Over a hundred Hong Kong employers from across industry sectors have pledged to either suspend business or support employees who choose to strike on Wednesday against a controversial extradition bill.

The walkout comes after a mass rally on Sunday that organisers said drew around 1.03 million people to the streets over the government’s planned amendments to its rendition laws. Police said 240,000 attended at the protest’s peak. Chief Executive Carrie Lam refused to back down on proposals the next day, prompting calls for further protests and industrial action.

extradition bill march business strike

Those who have decided to suspend business on Wednesday to oppose the extradition bill include Craft Coffee Roaster, transportation service CALL4VAN, retailer AbouThai – which said it will close all 13 of its stores – and NGO Life Workshop, in a move that aims to hit the core of the bustling financial hub.

Jimmy Sham, convenor of the Civil Human Rights Front (CHRF) which organised Sunday’s march, said that he is pleased to hear about the labour strike, although the group did not explicitly call for such an action. He added that CHRF will host rallies every day until the Legislative Council debates the extradition bill.

Extradition mass protest
Photo: Todd Darling/HKFP.

Hong Kong’s government first proposed legal amendments in February to allow the city to handle case-by-case extradition requests from jurisdictions with no prior agreements, most notably China and Taiwan. The plan would enable the chief executive and local courts to handle extradition requests without legislative oversight. The bill could pass before July, with democrats, lawyers, journalistsforeign politicians and businesses raising concerns over the risk of residents being extradited to the mainland.

‘Radical action’

Chief Executive Carrie Lam warned against “radical action” on Tuesday morning.

“No civilised society would want to see young people pushed to commit radical action for such an important legal and policy issue,” she said. “I urge schools, parents, organisations, enterprises, unions to consider carefully – what good does it do for Hong Kong society, and our young people, by calling for such radical action?”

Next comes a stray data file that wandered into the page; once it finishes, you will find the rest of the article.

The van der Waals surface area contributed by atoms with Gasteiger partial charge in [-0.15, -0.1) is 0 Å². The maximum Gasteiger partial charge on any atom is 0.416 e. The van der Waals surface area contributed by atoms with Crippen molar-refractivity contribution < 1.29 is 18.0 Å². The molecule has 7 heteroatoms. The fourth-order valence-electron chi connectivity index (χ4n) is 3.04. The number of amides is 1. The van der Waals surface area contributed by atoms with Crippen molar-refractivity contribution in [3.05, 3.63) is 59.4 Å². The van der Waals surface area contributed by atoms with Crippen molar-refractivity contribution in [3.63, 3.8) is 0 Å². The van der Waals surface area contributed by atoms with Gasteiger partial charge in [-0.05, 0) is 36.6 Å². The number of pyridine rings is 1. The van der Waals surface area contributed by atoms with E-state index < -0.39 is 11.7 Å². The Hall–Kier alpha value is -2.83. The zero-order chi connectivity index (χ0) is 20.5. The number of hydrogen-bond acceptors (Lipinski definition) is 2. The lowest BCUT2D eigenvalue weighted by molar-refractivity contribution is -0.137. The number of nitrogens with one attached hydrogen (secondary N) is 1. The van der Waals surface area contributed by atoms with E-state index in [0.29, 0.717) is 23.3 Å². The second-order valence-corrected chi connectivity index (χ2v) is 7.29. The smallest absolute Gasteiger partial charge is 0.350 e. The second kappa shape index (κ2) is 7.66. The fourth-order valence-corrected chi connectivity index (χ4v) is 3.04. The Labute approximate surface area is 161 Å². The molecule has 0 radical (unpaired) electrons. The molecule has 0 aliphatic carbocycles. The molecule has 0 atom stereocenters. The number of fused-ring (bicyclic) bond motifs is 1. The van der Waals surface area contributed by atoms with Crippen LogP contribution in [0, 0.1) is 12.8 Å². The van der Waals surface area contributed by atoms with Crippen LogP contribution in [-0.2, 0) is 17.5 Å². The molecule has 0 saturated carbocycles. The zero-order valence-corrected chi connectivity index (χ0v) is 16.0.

Carrie Lam
Carrie Lam. File Photo: GovHK.

Lam was also referencing an episode late on Sunday when the largely peaceful rally turned violent as police tried to move protesters from around the legislative complex.

‘Refusing to back down’

The pro-democracy Civic Party on Monday called for a general strike and for people to attend a rally organised by CHRF on Wednesday.

Bleak House Books, an independent bookshop participating in the strike, said their employees stand in solidarity with other businesses who plan to strike: “Ah that pesky Hong Kong spirit is rearing its ugly head again. Refusing to back down in the face of adversity,” their statement read.

Pro-democracy lawmaker Claudia Mo said at a CHRF press conference on Monday that the group were not urging people to risk their jobs when deciding to strike: “We’re not specifically making a call on anyone to just ignore his or her job. All we’re saying is that we wish Hong Kong people will do whatever they think appropriate, including calling in an ‘unavailability for job’ on Wednesday. Free will, free mind, after all,” she said.

Additionally, pro-democracy lawmaker Fernando Cheung said he is calling for social welfare sector workers to come out on Wednesday to stop the “terrible, draconian law.”

“We take the wellbeing of our users, many of them are in the vulnerable groups, as the first consideration. We would not want to adversely affect the wellbeing of those who we serve in the welfare sector.”

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Jennifer Creery is a Hong Kong-born British journalist, interested in minority rights and urban planning. She holds a BA in English at King's College London and has studied Mandarin at National Taiwan University.